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Value and values

What is the real value of news? The question has been the subject of many studies and for decades has been at the core of attempts to make Reuters' news business viable. No-one has ever found the answer or devised a formula by which it can be calculated.

Some 30 years ago, Reuters turned a handsome profit from innovative financial products like Dealing that made the most of new technologies. Finding a way to make news gathering self-sufficient proved elusive, however, and editorial was marked as a cost centre.

Now the new team running Reuters is looking at the question afresh.

For Andrew Rashbass, Reuters chief executive since last July, profitability is the priority, as he told European bureau chiefs recently. Where will the profit come from? Reuters serves two discrete groups of customers: one external, the other internal. The external market - the global media sector - is largely in decline or at best static. The internal market - the largest division of Reuters’ parent company Thomson Reuters, Financial and Risk - offers potential for growth.

Informants have told The Baron that Rashbass made clear Financial and Risk, headed by David Craig who was also in on the telephone briefing, was a very important customer group and every effort would be made to please them. Negotiations on valuing the news operation are going on between editorial, headed by editor-in-chief Stephen Adler - and Financial and Risk.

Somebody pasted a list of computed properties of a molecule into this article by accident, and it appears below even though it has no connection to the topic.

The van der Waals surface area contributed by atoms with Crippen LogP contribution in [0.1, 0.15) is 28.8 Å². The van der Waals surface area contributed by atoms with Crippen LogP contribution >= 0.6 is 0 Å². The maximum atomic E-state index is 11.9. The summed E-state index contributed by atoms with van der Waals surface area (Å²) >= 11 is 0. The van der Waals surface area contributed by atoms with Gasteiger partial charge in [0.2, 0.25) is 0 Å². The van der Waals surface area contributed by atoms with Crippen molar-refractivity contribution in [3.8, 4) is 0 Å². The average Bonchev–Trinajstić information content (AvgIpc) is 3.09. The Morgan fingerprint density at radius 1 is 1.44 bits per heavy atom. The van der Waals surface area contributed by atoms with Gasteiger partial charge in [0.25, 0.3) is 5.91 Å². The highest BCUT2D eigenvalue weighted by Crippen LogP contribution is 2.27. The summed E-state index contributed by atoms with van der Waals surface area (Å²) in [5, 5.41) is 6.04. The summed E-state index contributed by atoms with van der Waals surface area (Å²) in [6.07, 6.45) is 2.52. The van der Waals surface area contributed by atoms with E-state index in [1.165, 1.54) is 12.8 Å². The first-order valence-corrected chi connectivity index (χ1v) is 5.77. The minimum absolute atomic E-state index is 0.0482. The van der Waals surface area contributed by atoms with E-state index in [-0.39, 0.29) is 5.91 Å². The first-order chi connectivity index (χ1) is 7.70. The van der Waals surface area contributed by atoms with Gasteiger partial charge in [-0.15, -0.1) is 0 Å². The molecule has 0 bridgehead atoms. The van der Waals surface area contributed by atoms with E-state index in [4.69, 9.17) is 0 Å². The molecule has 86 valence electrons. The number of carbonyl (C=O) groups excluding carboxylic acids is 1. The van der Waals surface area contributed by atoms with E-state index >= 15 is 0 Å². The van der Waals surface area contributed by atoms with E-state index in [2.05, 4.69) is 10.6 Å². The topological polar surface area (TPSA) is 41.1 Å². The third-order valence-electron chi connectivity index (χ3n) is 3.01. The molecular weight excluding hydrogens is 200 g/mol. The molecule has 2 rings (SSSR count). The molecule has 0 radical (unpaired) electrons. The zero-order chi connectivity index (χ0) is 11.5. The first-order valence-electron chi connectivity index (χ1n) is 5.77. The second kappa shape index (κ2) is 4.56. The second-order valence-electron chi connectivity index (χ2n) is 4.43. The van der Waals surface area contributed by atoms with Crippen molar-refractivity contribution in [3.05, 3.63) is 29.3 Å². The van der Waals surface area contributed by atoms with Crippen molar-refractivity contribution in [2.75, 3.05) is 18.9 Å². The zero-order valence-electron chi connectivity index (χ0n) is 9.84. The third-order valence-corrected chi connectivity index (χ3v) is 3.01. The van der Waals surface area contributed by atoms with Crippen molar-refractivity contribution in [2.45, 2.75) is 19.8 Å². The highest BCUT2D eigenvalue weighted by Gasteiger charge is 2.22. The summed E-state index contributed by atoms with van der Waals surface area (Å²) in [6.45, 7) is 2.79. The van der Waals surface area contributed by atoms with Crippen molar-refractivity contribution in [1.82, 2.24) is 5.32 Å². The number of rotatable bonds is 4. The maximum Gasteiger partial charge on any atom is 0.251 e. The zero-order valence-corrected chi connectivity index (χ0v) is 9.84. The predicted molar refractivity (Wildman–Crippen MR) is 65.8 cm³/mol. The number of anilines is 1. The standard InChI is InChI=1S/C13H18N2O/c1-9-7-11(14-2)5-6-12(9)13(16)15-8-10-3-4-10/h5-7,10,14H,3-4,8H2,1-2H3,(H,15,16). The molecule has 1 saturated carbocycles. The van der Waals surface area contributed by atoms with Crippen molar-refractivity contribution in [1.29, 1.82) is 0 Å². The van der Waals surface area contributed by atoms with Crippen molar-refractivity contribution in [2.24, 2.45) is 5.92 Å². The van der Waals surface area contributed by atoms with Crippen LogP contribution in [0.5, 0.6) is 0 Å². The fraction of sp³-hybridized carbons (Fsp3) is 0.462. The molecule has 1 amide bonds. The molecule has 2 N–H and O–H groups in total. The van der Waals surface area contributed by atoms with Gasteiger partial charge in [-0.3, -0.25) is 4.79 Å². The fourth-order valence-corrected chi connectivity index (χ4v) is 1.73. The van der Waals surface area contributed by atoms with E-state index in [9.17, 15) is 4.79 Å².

money is tight, for new ventures and the traditional news agency alike

Rashbass is also leading a search for new customer groups. He did not share his thoughts on where he might find them with the bureau chiefs.

Websites serve as an important showcase but does not make money. When he arrived from The Economist group with a reputation for successfully transforming a traditional print group into a modern digital one, one of his first actions was to kill off runaway development on a much-vaunted Mark II project called Reuters Next. Like some other plans to expand editorial’s role, it had swallowed money - in this case millions - but failed to deliver.